The only way I can see them targeting file sharing only is on a per-protocol or per-port basis. But like I said, the protocols can be changed to break your recognition of it, and the ports can be changed.

People need to shut up and either figure out something that works without fucking everyone else over or just get over themselves. I'm more for it, if they could do it without restricting my rights. But I have yet to see anyone do that by any means.

Re:my isp gets around the middle man (0)

Anonymous Coward | more than 4 years ago | (#26498589)

Of course, this is all assuming that "right" to use the internet is actually a right in the first place. Which could easily be argued...

The most interesting thing on the Get Amnesty site (1)

counterplex (765033) | more than 4 years ago | (#26497987)

"Further, violators are tagged with a complete history of their downloading activities, which is easily translated to create customer profiles for online marketing purposes" This looks like they'll be using file sharing statistics to provide the content owners a benefit too. Seems only fair that the file sharers who, by their very actions, actually give them the information about what is popular and what is not should get compensated for that. Instead they will be fined. Way to go Nexicon/RIAA!

the internet always wins (0)

Anonymous Coward | more than 4 years ago | (#26498023)

so who wants to help me make a website with a list of customer-loyal ISPs so that everyone can drop these ne'er-do-well's

A Calculation Shows No Value in Rattig for ISPs (1)

CodeBuster (516420) | more than 4 years ago | (#26498099)

Suppose that an ISP wants to cooperate with Nexicon to get their hands on some of the settlement loot. Suppose further that it costs the ISP nothing to implement detection and collect bounties (in actuallity it would cost them something, but assume for this example that it doesn't). The question(s) become (a) how much will Nexicon split with us AND (b) how many monthly ISP subscriber payments is that worth?

The formula for the number of payments to reach an investment goal [oakroadsystems.com] is relevant here OR

N = log(1+iF/P) / log(1+i)

Where N is the number of payments, i is the interest rate (per period), F is the final amount (the amount of the cut that the ISP will get from Nexicon), and P is the payment amount (the amount of the monthly subscriber fee for the ISP).

Now assume that Nexicon will split 1/2 of the average $3000 settlement with the ISP (the rest being split between Nexicon and the RIAA music labels) or $1500 AND that the average ISP customer pays about $35 per month for Interent service. Assume also that once the ISP rats out the customer to Nexicon that person or business will cancel their service and never be a customer again. Finally assume that i, the interest rate, is equivalent to a yearly rate of about 2 percent. So how many payments is it worth to the ISP to rat out the customer? The answer is about:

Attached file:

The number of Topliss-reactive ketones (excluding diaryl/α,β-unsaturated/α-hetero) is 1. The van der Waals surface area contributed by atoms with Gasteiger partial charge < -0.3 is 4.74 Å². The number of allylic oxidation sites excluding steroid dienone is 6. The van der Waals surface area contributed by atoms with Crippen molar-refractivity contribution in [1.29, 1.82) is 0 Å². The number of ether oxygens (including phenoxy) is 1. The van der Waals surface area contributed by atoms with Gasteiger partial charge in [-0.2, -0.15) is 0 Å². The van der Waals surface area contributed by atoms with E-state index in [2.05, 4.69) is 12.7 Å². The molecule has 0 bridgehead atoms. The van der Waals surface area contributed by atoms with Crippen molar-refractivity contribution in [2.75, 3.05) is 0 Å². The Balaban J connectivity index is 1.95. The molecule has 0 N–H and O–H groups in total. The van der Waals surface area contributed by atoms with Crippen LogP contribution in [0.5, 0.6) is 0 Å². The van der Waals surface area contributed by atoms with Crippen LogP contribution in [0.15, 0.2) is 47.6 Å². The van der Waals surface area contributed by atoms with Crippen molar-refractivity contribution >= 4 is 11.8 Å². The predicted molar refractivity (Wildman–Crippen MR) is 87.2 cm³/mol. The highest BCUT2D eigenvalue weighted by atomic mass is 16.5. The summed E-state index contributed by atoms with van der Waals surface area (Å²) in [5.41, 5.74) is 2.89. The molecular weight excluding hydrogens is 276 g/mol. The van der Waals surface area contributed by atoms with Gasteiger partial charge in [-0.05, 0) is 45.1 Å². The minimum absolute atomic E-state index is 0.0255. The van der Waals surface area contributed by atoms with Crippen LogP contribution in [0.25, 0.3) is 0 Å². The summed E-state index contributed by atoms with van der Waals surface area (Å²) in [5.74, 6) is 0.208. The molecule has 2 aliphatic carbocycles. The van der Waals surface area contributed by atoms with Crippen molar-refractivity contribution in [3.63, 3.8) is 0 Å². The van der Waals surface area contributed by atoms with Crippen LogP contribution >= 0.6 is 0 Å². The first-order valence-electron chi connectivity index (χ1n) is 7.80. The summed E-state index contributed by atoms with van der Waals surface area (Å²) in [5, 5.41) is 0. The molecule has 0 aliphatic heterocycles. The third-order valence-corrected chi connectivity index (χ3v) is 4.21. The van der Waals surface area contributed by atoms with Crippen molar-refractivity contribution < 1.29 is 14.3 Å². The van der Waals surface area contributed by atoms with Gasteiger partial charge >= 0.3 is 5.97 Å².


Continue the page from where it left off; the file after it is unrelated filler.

41 payments OR about 3.5 years or service.

Are there any ISP owners out there who would sell out their customers to Nexicon for at best the equivalent of a paltry 3.5 years of subscriber payments in exchange for all of the bad publicity, ill will, and loss of sold out customers permanently (and probably others too, once word gets around that the ISP is ratting people out to the MAFIAA)? I am going to say that the answer is probably, "NO".

A third revelation about Nexicon (1)

Xelios (822510) | more than 4 years ago | (#26498165)

Had to post this as well, want to know how you go from an online tobacco dealer to getting in bed with government and the telecom industry?

Nexicon, Inc., formerly Cyco.Net, Inc. (OTCBB:CYKE), a leading provider of secure and efficient networking and communication solutions, today announced the launch of two recently formed strategic partnerships, with Butch Maki & Associates and John Badal of Badal & Associates, to develop further private and institutional business relationships in the homeland security, network security, and telecommunications industries.

Butch Maki & Associates is an experienced team of lobbyists, consultants, media professionals, grassroots specialists, and bipartisan political professionals with long-time contacts at all levels of federal, state, and local government. Founded in 1992 by Walter "Butch" Maki, the group has close contacts with political and grassroots leaders and will be instrumental to Nexicon in penetrating government institutions that may benefit from the Company's offerings in network security.

John Badal, who in October 2004 retired from the office of President for Qwest New Mexico Corporation, is one of the pre-eminent consultants in the telecommunications industry, with strong industry ties and contacts with key decision makers in both small and large corporate entities in the telecommunications field throughout the U.S.

Source [findarticles.com]

Give Dem Da Boot (-1, Troll)

rawg (23000) | more than 4 years ago | (#26498203)

I'm booting customers off all the time for p2p filesharing. I might as well get paid for it. My ISP clearly states that it's not allowed, and clearly states that the network is a shared resource. So I'm not tricking anyone. I even tell them when I set them up that p2p is not allowed and it causes bandwidth issues for everyone else.

Just yesterday some lady downloaded 23GB of stuff. Not sure what it was, but it pretty much knocked out internet for about 30 other people. 1500+ connections open to that one computer. I gave her the boot. Told her good luck finding internet access out here in the middle of nowhere. Dial-up doesn't even work.

I reserve the right to deny access to my network to anyone for any reason. Especially illegal activity. No, downloading music for free is not legal. No downloading movies for free is not legal. Gesh, just get Netflix or something.